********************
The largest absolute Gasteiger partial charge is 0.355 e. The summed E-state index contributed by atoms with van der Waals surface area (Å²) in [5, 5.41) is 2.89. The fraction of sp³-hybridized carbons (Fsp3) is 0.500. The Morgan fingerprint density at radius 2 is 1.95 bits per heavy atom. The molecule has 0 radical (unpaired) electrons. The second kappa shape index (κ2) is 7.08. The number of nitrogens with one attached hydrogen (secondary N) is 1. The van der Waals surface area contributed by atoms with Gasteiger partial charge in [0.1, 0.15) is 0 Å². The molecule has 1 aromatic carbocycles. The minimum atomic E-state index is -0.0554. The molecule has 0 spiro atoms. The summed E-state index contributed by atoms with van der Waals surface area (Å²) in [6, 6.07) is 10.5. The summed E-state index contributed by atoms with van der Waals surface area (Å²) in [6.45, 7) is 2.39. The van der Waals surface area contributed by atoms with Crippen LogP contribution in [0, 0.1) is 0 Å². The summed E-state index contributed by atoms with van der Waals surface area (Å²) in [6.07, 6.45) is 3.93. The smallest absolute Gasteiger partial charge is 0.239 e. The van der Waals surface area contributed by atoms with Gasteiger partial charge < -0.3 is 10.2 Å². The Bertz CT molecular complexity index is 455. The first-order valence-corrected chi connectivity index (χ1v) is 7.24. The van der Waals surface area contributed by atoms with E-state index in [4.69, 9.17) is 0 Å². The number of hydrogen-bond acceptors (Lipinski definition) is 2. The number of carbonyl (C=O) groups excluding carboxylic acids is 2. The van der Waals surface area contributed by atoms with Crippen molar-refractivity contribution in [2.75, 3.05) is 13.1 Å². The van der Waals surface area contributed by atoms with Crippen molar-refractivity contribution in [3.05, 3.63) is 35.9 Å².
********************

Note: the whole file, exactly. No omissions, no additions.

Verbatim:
The largest absolute Gasteiger partial charge is 0.355 e. The summed E-state index contributed by atoms with van der Waals surface area (Å²) in [5, 5.41) is 2.89. The fraction of sp³-hybridized carbons (Fsp3) is 0.500. The Morgan fingerprint density at radius 2 is 1.95 bits per heavy atom. The molecule has 0 radical (unpaired) electrons. The second kappa shape index (κ2) is 7.08. The number of nitrogens with one attached hydrogen (secondary N) is 1. The van der Waals surface area contributed by atoms with Gasteiger partial charge in [0.1, 0.15) is 0 Å². The molecule has 1 aromatic carbocycles. The minimum atomic E-state index is -0.0554. The molecule has 0 spiro atoms. The summed E-state index contributed by atoms with van der Waals surface area (Å²) in [6, 6.07) is 10.5. The summed E-state index contributed by atoms with van der Waals surface area (Å²) in [6.45, 7) is 2.39. The van der Waals surface area contributed by atoms with Crippen LogP contribution in [0, 0.1) is 0 Å². The summed E-state index contributed by atoms with van der Waals surface area (Å²) in [6.07, 6.45) is 3.93. The smallest absolute Gasteiger partial charge is 0.239 e. The van der Waals surface area contributed by atoms with Gasteiger partial charge < -0.3 is 10.2 Å². The Bertz CT molecular complexity index is 455. The first-order valence-corrected chi connectivity index (χ1v) is 7.24. The van der Waals surface area contributed by atoms with E-state index in [4.69, 9.17) is 0 Å². The number of hydrogen-bond acceptors (Lipinski definition) is 2. The number of carbonyl (C=O) groups excluding carboxylic acids is 2. The van der Waals surface area contributed by atoms with Crippen molar-refractivity contribution in [2.75, 3.05) is 13.1 Å². The van der Waals surface area contributed by atoms with Crippen molar-refractivity contribution in [3.05, 3.63) is 35.9 Å².